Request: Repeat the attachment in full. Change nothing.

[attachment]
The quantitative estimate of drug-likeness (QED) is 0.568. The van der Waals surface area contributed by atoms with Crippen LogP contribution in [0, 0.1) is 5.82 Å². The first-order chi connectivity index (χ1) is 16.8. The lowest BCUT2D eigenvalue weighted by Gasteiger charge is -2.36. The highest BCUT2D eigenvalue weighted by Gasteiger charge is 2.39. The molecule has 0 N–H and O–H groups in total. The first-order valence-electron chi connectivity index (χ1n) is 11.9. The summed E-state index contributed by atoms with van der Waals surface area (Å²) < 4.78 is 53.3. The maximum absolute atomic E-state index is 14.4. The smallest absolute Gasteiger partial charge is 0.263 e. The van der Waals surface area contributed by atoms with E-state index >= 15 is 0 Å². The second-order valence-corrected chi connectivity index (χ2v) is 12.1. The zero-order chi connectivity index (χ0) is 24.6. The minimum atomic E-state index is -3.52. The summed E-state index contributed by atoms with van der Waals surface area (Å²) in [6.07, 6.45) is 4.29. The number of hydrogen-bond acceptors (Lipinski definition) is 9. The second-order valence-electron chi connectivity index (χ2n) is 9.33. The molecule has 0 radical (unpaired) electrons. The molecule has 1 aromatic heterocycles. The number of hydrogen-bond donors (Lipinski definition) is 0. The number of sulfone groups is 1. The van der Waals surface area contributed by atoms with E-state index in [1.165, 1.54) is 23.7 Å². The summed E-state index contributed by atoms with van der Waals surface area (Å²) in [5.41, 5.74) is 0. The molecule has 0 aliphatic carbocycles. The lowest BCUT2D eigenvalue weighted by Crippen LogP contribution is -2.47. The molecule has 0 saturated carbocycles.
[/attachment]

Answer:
The quantitative estimate of drug-likeness (QED) is 0.568. The van der Waals surface area contributed by atoms with Crippen LogP contribution in [0, 0.1) is 5.82 Å². The first-order chi connectivity index (χ1) is 16.8. The lowest BCUT2D eigenvalue weighted by Gasteiger charge is -2.36. The highest BCUT2D eigenvalue weighted by Gasteiger charge is 2.39. The molecule has 0 N–H and O–H groups in total. The first-order valence-electron chi connectivity index (χ1n) is 11.9. The summed E-state index contributed by atoms with van der Waals surface area (Å²) < 4.78 is 53.3. The maximum absolute atomic E-state index is 14.4. The smallest absolute Gasteiger partial charge is 0.263 e. The van der Waals surface area contributed by atoms with E-state index >= 15 is 0 Å². The second-order valence-corrected chi connectivity index (χ2v) is 12.1. The zero-order chi connectivity index (χ0) is 24.6. The minimum atomic E-state index is -3.52. The summed E-state index contributed by atoms with van der Waals surface area (Å²) in [6.07, 6.45) is 4.29. The number of hydrogen-bond acceptors (Lipinski definition) is 9. The second-order valence-electron chi connectivity index (χ2n) is 9.33. The molecule has 0 radical (unpaired) electrons. The molecule has 1 aromatic heterocycles. The number of hydrogen-bond donors (Lipinski definition) is 0. The number of sulfone groups is 1. The van der Waals surface area contributed by atoms with E-state index in [1.165, 1.54) is 23.7 Å². The summed E-state index contributed by atoms with van der Waals surface area (Å²) in [5.41, 5.74) is 0. The molecule has 0 aliphatic carbocycles. The lowest BCUT2D eigenvalue weighted by Crippen LogP contribution is -2.47. The molecule has 0 saturated carbocycles.